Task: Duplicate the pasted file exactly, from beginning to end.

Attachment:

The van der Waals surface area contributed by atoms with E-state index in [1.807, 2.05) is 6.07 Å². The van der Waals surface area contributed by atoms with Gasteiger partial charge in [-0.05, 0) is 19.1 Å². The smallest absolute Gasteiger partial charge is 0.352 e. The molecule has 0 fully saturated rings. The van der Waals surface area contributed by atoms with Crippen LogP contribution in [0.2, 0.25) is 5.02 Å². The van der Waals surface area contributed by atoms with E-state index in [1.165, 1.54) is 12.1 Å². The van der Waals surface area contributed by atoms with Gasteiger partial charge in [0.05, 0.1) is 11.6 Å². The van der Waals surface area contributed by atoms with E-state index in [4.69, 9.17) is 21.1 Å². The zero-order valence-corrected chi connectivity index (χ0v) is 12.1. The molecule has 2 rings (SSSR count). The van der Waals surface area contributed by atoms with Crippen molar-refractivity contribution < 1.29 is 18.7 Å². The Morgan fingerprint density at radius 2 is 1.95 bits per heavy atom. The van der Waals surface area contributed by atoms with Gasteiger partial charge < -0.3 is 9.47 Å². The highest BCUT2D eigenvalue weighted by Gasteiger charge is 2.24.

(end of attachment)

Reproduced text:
The van der Waals surface area contributed by atoms with E-state index in [1.807, 2.05) is 6.07 Å². The van der Waals surface area contributed by atoms with Gasteiger partial charge in [-0.05, 0) is 19.1 Å². The smallest absolute Gasteiger partial charge is 0.352 e. The molecule has 0 fully saturated rings. The van der Waals surface area contributed by atoms with Crippen LogP contribution in [0.2, 0.25) is 5.02 Å². The van der Waals surface area contributed by atoms with E-state index in [1.165, 1.54) is 12.1 Å². The van der Waals surface area contributed by atoms with Gasteiger partial charge in [0.05, 0.1) is 11.6 Å². The van der Waals surface area contributed by atoms with E-state index in [4.69, 9.17) is 21.1 Å². The zero-order valence-corrected chi connectivity index (χ0v) is 12.1. The molecule has 2 rings (SSSR count). The van der Waals surface area contributed by atoms with Crippen molar-refractivity contribution < 1.29 is 18.7 Å². The Morgan fingerprint density at radius 2 is 1.95 bits per heavy atom. The van der Waals surface area contributed by atoms with Gasteiger partial charge < -0.3 is 9.47 Å². The highest BCUT2D eigenvalue weighted by Gasteiger charge is 2.24.